Adobe issues update for Flash, warning for Reader

Adobe was busy this week -- releasing an update for a Flash flaw and posting news of a security vulnerability in Adobe Reader

Yesterday was sort of a busy day for Adobe security. Of course, that doesn't seem like such an uncommon occurrence these days. Adobe issued an update to address a security flaw in Flash, and followed up with a new security advisory about a vulnerability impacting Adobe Reader.

The Adobe security bulletin for the Flash vulnerability provides details about the issue. "Critical vulnerabilities have been identified in Adobe Flash Player 10.1.85.3 and earlier versions for Windows, Macintosh, Linux, and Solaris, and Adobe Flash Player 10.1.95.1 for Android. These vulnerabilities, including CVE-2010-3654 referenced in Security Advisory APSA10-05, could cause the application to crash and could potentially allow an attacker to take control of the affected system."

Adobe has developed an updated version of Flash -- version 10.1.102.64 -- to address the problem. All users of affected versions of Adobe Flash are urged to upgrade to the newest version. Adobe has also developed a patched version of Flash Player 9 -- version 9.0.289.0 -- for those who can't move up to Flash Player 10. There is no fix yet for Adobe Flash Player for Android, but Adobe expects to have that update available on November 9, 2010.

Adobe also published a blog post describing a potential security threat affecting Adobe Reader. "Adobe is aware of a potential issue in Adobe Reader posted publicly today on the Full Disclosure list. A proof-of-concept file demonstrating a Denial of Service was published. Arbitrary code execution has not been demonstrated, but may be possible. We are currently investigating this issue."

Adobe stresses that the issue does not affect Adobe Acrobat, and that it is not currently aware of any attacks exploiting the Adobe Reader issue. Still, pending an actual patch or update, Adobe provides guidance to use the JavaScript Blacklist Framework to protect vulnerable systems.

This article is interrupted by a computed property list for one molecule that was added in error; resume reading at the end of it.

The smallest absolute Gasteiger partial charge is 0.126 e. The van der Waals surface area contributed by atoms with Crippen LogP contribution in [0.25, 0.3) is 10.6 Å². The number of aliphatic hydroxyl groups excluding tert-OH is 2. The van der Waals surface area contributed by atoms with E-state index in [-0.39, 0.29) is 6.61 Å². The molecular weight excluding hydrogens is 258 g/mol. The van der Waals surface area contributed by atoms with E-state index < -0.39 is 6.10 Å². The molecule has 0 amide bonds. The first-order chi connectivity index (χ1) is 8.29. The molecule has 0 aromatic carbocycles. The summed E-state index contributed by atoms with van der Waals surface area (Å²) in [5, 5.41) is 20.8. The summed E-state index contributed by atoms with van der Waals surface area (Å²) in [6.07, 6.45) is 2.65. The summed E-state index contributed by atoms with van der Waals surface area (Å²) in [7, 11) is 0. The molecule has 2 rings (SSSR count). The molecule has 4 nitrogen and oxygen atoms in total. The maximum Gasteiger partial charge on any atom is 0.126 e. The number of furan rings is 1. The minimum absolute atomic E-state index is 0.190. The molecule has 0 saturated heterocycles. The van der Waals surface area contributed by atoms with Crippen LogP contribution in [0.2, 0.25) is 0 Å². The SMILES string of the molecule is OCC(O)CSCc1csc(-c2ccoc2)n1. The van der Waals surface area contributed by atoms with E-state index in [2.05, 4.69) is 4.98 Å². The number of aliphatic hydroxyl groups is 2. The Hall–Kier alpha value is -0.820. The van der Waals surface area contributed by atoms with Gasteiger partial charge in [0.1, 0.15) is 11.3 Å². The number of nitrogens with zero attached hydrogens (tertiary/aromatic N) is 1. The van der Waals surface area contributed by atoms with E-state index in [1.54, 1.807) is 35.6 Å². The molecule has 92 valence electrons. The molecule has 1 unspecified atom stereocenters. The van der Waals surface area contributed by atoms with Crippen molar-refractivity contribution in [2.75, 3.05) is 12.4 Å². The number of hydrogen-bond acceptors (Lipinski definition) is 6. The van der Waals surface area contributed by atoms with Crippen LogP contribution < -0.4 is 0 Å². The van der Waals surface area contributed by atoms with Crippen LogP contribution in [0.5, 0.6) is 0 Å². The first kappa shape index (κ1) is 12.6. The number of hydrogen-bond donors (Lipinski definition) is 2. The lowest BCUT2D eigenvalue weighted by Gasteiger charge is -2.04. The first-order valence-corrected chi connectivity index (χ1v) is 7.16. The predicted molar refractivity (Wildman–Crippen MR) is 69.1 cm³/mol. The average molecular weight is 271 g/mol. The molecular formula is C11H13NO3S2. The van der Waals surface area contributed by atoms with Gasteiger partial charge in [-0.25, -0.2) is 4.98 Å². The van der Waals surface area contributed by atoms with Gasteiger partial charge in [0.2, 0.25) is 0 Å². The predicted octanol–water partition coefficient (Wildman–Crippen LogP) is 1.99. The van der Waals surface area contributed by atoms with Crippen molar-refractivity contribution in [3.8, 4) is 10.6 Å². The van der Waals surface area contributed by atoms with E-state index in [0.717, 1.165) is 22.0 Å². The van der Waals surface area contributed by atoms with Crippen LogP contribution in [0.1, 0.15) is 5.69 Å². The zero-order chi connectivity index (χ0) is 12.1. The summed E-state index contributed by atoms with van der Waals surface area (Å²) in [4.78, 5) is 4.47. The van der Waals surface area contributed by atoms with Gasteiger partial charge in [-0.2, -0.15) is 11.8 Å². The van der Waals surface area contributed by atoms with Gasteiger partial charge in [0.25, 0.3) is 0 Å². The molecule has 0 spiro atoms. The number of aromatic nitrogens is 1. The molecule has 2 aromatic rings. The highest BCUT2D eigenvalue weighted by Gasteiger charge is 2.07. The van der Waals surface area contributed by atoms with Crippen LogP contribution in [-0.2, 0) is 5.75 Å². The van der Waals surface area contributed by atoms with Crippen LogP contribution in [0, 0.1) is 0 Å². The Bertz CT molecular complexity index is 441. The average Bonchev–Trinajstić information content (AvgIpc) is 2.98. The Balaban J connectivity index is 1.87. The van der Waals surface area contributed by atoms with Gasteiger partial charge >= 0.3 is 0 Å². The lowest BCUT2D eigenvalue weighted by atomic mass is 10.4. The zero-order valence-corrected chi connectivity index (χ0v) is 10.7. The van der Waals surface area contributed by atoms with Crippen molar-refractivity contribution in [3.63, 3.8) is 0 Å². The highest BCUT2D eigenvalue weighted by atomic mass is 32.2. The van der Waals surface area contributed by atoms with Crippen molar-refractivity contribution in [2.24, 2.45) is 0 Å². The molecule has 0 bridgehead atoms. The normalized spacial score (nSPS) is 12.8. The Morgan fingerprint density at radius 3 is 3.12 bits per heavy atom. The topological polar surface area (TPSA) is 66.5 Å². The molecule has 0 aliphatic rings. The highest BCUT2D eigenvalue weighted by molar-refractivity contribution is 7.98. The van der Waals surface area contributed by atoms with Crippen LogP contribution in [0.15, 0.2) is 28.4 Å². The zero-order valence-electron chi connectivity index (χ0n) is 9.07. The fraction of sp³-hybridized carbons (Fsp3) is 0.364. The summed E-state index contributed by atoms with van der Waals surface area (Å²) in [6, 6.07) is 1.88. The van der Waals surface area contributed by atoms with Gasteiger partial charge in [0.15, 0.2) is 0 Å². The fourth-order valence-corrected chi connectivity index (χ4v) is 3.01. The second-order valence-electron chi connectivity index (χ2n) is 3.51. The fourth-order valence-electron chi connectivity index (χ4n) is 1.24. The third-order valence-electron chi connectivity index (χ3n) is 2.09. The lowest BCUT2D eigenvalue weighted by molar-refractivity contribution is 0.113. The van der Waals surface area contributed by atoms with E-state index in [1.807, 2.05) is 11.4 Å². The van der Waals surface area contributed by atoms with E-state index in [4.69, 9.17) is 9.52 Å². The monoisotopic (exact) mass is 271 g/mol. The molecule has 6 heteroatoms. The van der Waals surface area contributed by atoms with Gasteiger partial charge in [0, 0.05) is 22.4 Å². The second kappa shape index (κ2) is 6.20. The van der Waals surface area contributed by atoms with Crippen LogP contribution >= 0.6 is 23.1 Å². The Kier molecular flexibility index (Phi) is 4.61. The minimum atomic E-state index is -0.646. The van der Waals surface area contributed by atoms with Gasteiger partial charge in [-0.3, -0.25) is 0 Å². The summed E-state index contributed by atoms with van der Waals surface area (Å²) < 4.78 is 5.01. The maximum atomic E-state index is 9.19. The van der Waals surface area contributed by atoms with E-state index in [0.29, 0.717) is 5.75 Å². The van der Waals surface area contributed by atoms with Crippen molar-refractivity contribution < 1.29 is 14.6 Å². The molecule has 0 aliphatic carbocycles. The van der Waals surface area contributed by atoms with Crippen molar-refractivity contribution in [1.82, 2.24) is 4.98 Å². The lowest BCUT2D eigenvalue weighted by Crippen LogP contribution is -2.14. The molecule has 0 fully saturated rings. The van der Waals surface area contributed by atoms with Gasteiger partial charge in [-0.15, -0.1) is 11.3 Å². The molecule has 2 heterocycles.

The JavaScript Blacklist Framework is a mechanism for blocking vulnerable APIs rather than disabling JavaScript altogether. The blacklist is maintained in the Windows registry and the Macintosh OS X FeatureLockdown file. The Adobe blog post about the Reader issue includes step by step instructions to use the framework.

Join the newsletter!

Or

Sign up to gain exclusive access to email subscriptions, event invitations, competitions, giveaways, and much more.

Membership is free, and your security and privacy remain protected. View our privacy policy before signing up.

Error: Please check your email address.

Tags flashAdobe Systemsonline security

Keep up with the latest tech news, reviews and previews by subscribing to the Good Gear Guide newsletter.

Tony Bradley

PC World (US online)
Show Comments

Most Popular Reviews

Latest Articles

Resources

PCW Evaluation Team

Tom Pope

Dynabook Portégé X30L-G

Ultimately this laptop has achieved everything I would hope for in a laptop for work, while fitting that into a form factor and weight that is remarkable.

Tom Sellers

MSI P65

This smart laptop was enjoyable to use and great to work on – creating content was super simple.

Lolita Wang

MSI GT76

It really doesn’t get more “gaming laptop” than this.

Jack Jeffries

MSI GS75

As the Maserati or BMW of laptops, it would fit perfectly in the hands of a professional needing firepower under the hood, sophistication and class on the surface, and gaming prowess (sports mode if you will) in between.

Taylor Carr

MSI PS63

The MSI PS63 is an amazing laptop and I would definitely consider buying one in the future.

Christopher Low

Brother RJ-4230B

This small mobile printer is exactly what I need for invoicing and other jobs such as sending fellow tradesman details or step-by-step instructions that I can easily print off from my phone or the Web.

Featured Content

Don’t have an account? Sign up here

Don't have an account? Sign up now

Forgot password?